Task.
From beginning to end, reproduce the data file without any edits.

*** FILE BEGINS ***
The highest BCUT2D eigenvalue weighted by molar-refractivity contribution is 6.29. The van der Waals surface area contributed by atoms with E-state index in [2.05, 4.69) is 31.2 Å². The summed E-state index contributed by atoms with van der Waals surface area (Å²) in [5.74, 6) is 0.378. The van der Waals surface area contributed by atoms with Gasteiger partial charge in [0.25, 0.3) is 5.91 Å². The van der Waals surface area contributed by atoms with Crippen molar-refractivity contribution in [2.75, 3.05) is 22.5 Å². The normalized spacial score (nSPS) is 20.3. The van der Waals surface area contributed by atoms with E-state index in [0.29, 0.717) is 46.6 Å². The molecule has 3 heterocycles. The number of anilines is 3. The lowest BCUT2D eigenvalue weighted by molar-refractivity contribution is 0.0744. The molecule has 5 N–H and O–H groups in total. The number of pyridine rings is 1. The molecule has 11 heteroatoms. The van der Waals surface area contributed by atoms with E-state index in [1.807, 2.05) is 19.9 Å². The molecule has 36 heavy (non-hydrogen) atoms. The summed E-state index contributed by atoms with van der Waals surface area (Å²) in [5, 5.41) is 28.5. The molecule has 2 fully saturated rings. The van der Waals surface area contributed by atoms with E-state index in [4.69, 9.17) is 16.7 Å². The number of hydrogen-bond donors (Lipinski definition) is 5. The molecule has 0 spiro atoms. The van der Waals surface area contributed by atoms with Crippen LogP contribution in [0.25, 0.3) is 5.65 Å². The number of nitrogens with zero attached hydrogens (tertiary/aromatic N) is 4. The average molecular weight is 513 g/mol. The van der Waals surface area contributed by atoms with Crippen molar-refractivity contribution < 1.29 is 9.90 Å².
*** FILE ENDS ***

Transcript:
The highest BCUT2D eigenvalue weighted by molar-refractivity contribution is 6.29. The van der Waals surface area contributed by atoms with E-state index in [2.05, 4.69) is 31.2 Å². The summed E-state index contributed by atoms with van der Waals surface area (Å²) in [5.74, 6) is 0.378. The van der Waals surface area contributed by atoms with Gasteiger partial charge in [0.25, 0.3) is 5.91 Å². The van der Waals surface area contributed by atoms with Crippen molar-refractivity contribution in [2.75, 3.05) is 22.5 Å². The normalized spacial score (nSPS) is 20.3. The van der Waals surface area contributed by atoms with E-state index in [0.29, 0.717) is 46.6 Å². The molecule has 3 heterocycles. The number of anilines is 3. The lowest BCUT2D eigenvalue weighted by molar-refractivity contribution is 0.0744. The molecule has 5 N–H and O–H groups in total. The number of pyridine rings is 1. The molecule has 11 heteroatoms. The van der Waals surface area contributed by atoms with E-state index in [1.807, 2.05) is 19.9 Å². The molecule has 36 heavy (non-hydrogen) atoms. The summed E-state index contributed by atoms with van der Waals surface area (Å²) in [5, 5.41) is 28.5. The molecule has 2 fully saturated rings. The van der Waals surface area contributed by atoms with E-state index in [4.69, 9.17) is 16.7 Å². The number of hydrogen-bond donors (Lipinski definition) is 5. The molecule has 0 spiro atoms. The van der Waals surface area contributed by atoms with Crippen LogP contribution in [0.25, 0.3) is 5.65 Å². The number of nitrogens with zero attached hydrogens (tertiary/aromatic N) is 4. The average molecular weight is 513 g/mol. The van der Waals surface area contributed by atoms with Crippen molar-refractivity contribution < 1.29 is 9.90 Å².